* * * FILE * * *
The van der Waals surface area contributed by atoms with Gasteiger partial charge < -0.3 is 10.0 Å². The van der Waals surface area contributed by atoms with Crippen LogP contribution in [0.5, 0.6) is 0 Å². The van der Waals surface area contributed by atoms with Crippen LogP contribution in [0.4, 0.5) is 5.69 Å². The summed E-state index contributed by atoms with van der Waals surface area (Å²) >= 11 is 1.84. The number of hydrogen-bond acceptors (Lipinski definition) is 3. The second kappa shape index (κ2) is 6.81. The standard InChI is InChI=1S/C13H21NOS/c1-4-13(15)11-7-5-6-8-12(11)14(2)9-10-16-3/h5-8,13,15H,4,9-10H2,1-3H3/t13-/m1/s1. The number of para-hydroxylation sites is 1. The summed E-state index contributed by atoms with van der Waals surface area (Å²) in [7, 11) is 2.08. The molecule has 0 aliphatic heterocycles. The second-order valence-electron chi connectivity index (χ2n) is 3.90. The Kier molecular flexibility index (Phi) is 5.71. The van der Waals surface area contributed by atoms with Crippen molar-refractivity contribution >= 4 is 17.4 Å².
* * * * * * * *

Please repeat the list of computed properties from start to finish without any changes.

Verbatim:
The van der Waals surface area contributed by atoms with Gasteiger partial charge < -0.3 is 10.0 Å². The van der Waals surface area contributed by atoms with Crippen LogP contribution in [0.5, 0.6) is 0 Å². The van der Waals surface area contributed by atoms with Crippen LogP contribution in [0.4, 0.5) is 5.69 Å². The summed E-state index contributed by atoms with van der Waals surface area (Å²) >= 11 is 1.84. The number of hydrogen-bond acceptors (Lipinski definition) is 3. The second kappa shape index (κ2) is 6.81. The standard InChI is InChI=1S/C13H21NOS/c1-4-13(15)11-7-5-6-8-12(11)14(2)9-10-16-3/h5-8,13,15H,4,9-10H2,1-3H3/t13-/m1/s1. The number of para-hydroxylation sites is 1. The summed E-state index contributed by atoms with van der Waals surface area (Å²) in [7, 11) is 2.08. The molecule has 0 aliphatic heterocycles. The second-order valence-electron chi connectivity index (χ2n) is 3.90. The Kier molecular flexibility index (Phi) is 5.71. The van der Waals surface area contributed by atoms with Crippen molar-refractivity contribution >= 4 is 17.4 Å².